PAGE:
Donald Trump On The Economy

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Posted: May 10, 2016 12:01 AM
Donald Trump On The Economy

A Donald Trump Presidency May Have Unpredictable Economic Outcomes

Trumponomics – Pragmatic Populism in the National Interest

After defeating Ted Cruz and John Kasich in Indiana last week, Donald Trump is the Republican Party’s presumptive nominee for President of the United States. Mr. Trump achieved this status by challenging the establishment, promising to build a wall along the Mexican border and railing against political correctness.

What Considerations Would Guide A President Trump’s Economic Policies?

Mr. Trump’s views on economics, monetary and fiscal policies are a mixture of populism, business pragmatism, and nationalism that are always seemingly subject to change.

As a businessman, Mr. Trump did not espouse any particular economic philosophy and did what he could to build his business, whether donating to politicians who may have in turn returned favors or borrowing money at ultra-low interest rates to fund projects. Taking advantage of the system as it was does not mean that Trump believes in the system as it is, but he knows how it works and how to work it. His economic policies will probably be a compromised deal between economic populism, business pragmatism and nationalism.

We can see how Donald Trump the business pragmatist, Donald Trump the populist and Donald Trump the Nationalist have taken different views on some economic issues. For example:

Raising The Minimum Wage – For and Against

Most business owners oppose the minimum wage because it takes away their ability to pay what they deem an appropriate wage. That doesn’t mean all business owners are against paying higher wages, it means that they don’t want the government to set wages, they want the market to set them. Populists believe that workers should be paid a “living wage” and business owners will do what they can not to pay it. They believe that only government setting a minimum wages can ensure that employers pay a fair wage.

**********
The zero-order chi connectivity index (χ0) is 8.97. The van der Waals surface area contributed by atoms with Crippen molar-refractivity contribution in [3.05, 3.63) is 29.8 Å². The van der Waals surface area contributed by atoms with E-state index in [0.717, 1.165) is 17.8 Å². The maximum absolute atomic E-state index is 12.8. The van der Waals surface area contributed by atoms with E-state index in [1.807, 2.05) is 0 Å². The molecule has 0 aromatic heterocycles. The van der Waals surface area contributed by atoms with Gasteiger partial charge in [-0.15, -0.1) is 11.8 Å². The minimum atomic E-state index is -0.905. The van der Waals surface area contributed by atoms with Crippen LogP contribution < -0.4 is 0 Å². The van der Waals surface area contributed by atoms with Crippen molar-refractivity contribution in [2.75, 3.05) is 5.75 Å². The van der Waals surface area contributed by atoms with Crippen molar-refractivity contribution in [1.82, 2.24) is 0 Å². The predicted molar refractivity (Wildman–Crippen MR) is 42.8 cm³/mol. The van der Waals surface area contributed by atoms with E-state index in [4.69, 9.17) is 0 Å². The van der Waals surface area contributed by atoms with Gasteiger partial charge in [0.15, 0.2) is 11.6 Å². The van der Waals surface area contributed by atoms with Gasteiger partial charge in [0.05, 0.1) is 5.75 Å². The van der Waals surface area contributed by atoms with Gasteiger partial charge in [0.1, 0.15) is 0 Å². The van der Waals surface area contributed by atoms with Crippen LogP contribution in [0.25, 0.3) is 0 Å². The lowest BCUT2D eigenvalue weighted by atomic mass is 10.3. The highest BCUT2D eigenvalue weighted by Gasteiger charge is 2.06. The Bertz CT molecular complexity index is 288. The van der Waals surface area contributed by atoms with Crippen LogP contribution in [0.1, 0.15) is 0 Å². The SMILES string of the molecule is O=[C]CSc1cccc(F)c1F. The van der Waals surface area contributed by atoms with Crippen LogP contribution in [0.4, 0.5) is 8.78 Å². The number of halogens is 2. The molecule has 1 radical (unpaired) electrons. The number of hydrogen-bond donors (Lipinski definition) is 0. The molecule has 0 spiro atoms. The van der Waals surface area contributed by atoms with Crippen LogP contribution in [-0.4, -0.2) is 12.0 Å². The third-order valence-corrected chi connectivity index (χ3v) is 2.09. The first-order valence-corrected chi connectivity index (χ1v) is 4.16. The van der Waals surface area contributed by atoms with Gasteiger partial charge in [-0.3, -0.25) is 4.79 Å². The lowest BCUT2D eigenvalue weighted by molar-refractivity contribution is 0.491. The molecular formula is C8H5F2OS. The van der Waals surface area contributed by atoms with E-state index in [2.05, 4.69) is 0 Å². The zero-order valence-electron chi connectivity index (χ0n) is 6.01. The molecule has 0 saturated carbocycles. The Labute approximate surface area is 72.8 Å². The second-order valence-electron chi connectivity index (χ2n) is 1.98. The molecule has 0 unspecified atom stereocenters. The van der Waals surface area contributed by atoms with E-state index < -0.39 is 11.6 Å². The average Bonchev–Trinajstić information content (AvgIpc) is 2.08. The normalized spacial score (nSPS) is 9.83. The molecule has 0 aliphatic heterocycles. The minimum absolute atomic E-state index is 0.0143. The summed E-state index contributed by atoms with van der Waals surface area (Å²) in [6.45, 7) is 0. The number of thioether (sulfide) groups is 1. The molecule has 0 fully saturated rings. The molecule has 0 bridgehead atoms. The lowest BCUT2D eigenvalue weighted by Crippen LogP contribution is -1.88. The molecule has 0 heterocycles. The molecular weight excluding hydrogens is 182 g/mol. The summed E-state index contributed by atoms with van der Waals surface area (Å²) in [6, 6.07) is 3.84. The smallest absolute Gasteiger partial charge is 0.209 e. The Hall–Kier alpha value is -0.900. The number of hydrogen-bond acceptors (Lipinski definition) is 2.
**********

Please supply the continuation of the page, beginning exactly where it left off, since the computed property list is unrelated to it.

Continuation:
Early in the campaign, candidate and business owner Donald Trump spoke out against raising the minimum wage, saying “Having a low minimum wage is not a bad thing for this country”. Last week the populist candidate Donald Trump in an interview with Wolf Blitzer on CNN said he would be “willing to do something” about raising the minimum wage, but wanted to create an economy where people would get paid more than just minimum wages. Democratic candidate and populist Bernie Sanders is also a strong advocate for the minimum wage.

Monetary Policy, Interest Rates and the Federal Reserve

Businessman Donald Trump has taken advantage of borrowing at low interest rates to build his real estate empire. Indeed, last week he called himself “the king of debt”. Donald Trump is uncertain, however, where he stands on interest rates. The populist Donald Trump has expressed concerns over artificially low interest rates and supports an audit of the Federal Reserve. The nationalist Mr. Trump has also expressed concern that not manipulating rates lower and allowing them to rise would cause the dollar to rise and put the United States at a trade disadvantage with China.